Lentil and Wild Rice Soup

Lentil and Wild Rice SoupIt’s been a bit breezy here where I live lately, and that kind of weather always puts me in the mood for a big bowl of soup. I also have a pantry full of staples that’s been getting a little out of control. This soup put a good dent in my lentil, dry spice and seed stash, and it was tasty to boot. I served this with some homemade whole wheat biscuits and an arugula salad tossed with toasted hazelnuts and a fig balsamic vinaigrette.

Active prep: 10 minutes
Cooking time: under an hour
Attention needed: Occasional

1 tbsp olive oil
2 carrots, diced
3 celery stalks, diced (include the leaves if you like them)
1 large white or yellow onion, diced
4 cloves garlic, minced  (2 tsp if using crushed)
4 c vegetable broth + 4 cups water (or 8 cups water + 2 bouillon cubes), warmed
1 1/2 c brown or green lentils, sorted and rinsed
1/2 c wild rice, rinsed
2 medium tomatoes, chopped (or half a 14 oz can of chopped tomatoes; about 1 cup)
1 tsp dried marjoram (or 1 tbsp leaves if using fresh)
1/2 tsp dried thyme (or 1 fat sprig/2 small sprigs of fresh thyme, tossed in with stem)
2 bay leaves
1 tbsp nutritional yeast
1/8 tsp cayenne pepper
1/4 tsp smoked paprika
Salt and black pepper to taste
Juice from one half of a lemon
1 tbsp olive oil for finishing (optional)

Note: this batch of soup fits perfectly at all stages of cooking in my 4 quart soup pot, which is 8 inches in diameter and 7 inches tall)

Rinse and sort lentils and wild rice and set aside.

Sauté carrots, celery, and onion in olive oil over mediumheat for 5 to 7 minutes until the onions and celery are translucent and beginning to get very lightly browned, stirring occasionally. Add the minced garlic and stir for an additional minute.

Add the 8 cups of warmed water/stock, stirring enough to loosen any tasty bits on the bottom of the pot. Add lentils, wild rice, tomatoes, marjoram (if dried), thyme, bay leaves, nutritional yeast, cayenne pepper, and smoked paprika, and bring to a gentle boil. Reduce heat to low and cover with the lid slightly ajar. Let the soup cook gently for 45 to 50 minutes, stirring occasionally, until the lentils are tender and the the wild rice has popped open.

If you’re using fresh marjoram, add it to the soup about 30 minutes into the cooking time.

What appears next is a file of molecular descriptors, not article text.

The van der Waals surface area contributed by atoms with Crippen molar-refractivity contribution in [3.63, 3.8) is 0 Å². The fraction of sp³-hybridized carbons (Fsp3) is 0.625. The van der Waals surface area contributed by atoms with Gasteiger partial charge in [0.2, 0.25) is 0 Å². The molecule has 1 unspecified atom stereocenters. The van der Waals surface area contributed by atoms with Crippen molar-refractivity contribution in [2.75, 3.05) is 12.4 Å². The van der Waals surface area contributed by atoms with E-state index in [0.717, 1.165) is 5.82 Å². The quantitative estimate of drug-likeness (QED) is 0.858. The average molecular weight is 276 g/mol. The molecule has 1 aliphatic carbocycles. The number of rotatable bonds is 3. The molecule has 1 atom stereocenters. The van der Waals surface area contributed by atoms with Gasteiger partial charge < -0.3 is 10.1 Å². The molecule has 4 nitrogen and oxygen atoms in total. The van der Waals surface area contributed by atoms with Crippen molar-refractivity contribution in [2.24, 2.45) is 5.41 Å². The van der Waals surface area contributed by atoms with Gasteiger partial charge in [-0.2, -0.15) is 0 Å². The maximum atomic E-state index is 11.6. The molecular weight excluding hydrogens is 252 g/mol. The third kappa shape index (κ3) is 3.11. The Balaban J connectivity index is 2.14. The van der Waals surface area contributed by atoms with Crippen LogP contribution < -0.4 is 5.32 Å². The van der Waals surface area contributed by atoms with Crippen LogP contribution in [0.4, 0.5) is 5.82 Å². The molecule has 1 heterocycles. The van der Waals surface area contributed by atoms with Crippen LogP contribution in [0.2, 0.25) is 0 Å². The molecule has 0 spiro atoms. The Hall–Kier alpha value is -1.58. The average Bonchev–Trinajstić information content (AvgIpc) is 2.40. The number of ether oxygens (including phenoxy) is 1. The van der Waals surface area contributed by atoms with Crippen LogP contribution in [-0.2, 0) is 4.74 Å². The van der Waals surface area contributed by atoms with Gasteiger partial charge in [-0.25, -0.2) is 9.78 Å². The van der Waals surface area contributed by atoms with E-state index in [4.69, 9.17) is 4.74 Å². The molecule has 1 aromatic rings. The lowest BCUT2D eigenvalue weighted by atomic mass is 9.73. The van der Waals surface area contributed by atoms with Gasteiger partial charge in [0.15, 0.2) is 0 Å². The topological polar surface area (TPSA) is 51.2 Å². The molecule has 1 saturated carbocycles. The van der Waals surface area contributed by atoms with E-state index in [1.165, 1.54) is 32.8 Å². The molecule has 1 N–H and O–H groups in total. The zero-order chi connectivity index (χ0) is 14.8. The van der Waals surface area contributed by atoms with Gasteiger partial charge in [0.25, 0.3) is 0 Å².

You may need to add more liquid as the cook progresses, depending on the type of lentils you use, the rate of evaporation, and how thin you like your soup. I usually end up adding 2 additional cups of liquid. If you like your soups closer to the consistency of a side dish of lentils, 8 cups may be plenty. You may even prefer 7. 6 cups is about the minimum, in my opinion.

When the soup is finished cooking, add salt and black pepper to taste and the lemon juice. Remove the bay leaves (and fresh thyme sprigs if using), and finish the soup by stirring in an additional tablespoon of olive oil if you wish. Let the soup rest with the lid on for a few minutes, then serve.

Legume-based soups seem to drink up broth during fridge storage, so you’ll probably need to reheat any leftovers with a little additional water.

Weekend pizza night

I love pizza. I’ve loved it as an omnivore, a vegetarian, as well as now as a vegan. For many, it’s all about the cheese. Even when I ate dairy cheese, it was always the crust that sold me. I’m particular about a crust with a good flavor and texture, but not so much about the style; I love a hand-tossed pizza just as well as I love a deep-dish pie with that delectable biscuit-like but yeast-raised crust.

When I’m making pizza at home, I rely on 00 flour, a slow rise, the smallest amount of yeast I need, and a really hot oven to maximize flavor. This is especially important when making a Neapolitan-style lean crust without oil or sugar in the dough. Sometimes I mix this kind of dough up the evening before and let it ferment slowly in the refrigerator. If it’s cool in the house, I’ll mix it up in the morning and cut back the yeast to slow things down and leave it to rise for several hours on the counter. You can even freeze the leftovers, though how anyone has pizza dough leftovers when there are garlic knots to be made eaten is simply beyond me.

This past weekend’s pizza was a different kind of treat though. I don’t usually have Chicago-style pizza that often anymore, but I had a craving for that lovely crust with that simple layer of seasoned tomatoes that cook down into a chunky sauce right on top of everything.

deep dish pizza

Pizza! Homemade vegan mozzarella, seasoned TVP, onions, fresh garlic, black olives, more vegan mozzarella, seasoned smashed tomatoes, and a dusting of vegan parmesan.

This pizza dough is quite different from the lean ones I usually make. It’s a short crust, more biscuit-like than bready, but leavened with yeast instead of baking powder. In addition to flour, yeast, salt, and water, this type of crust needs a little sugar and a lot of oil. I used 1/4 cup (4 tbsp) oil to 2 cups of flour, but I’ve seen suggestions of 3 tbsp per cup for the proper texture. Mine tasted pretty rich at the proportions I used, but if you’re feeling decadent, give it a go sometime.

The oil inhibits gluten development in the crust much like shortening or margarine in a biscuit. It also increases the rise time. I think I ended up fermenting this dough for five or six hours. These pies also take longer to cook than thin pizzas (about 30-35 minutes at 450° F/230° C for two pies in 8-inch cast iron skillets), but you have plenty of time for a beer while you wait.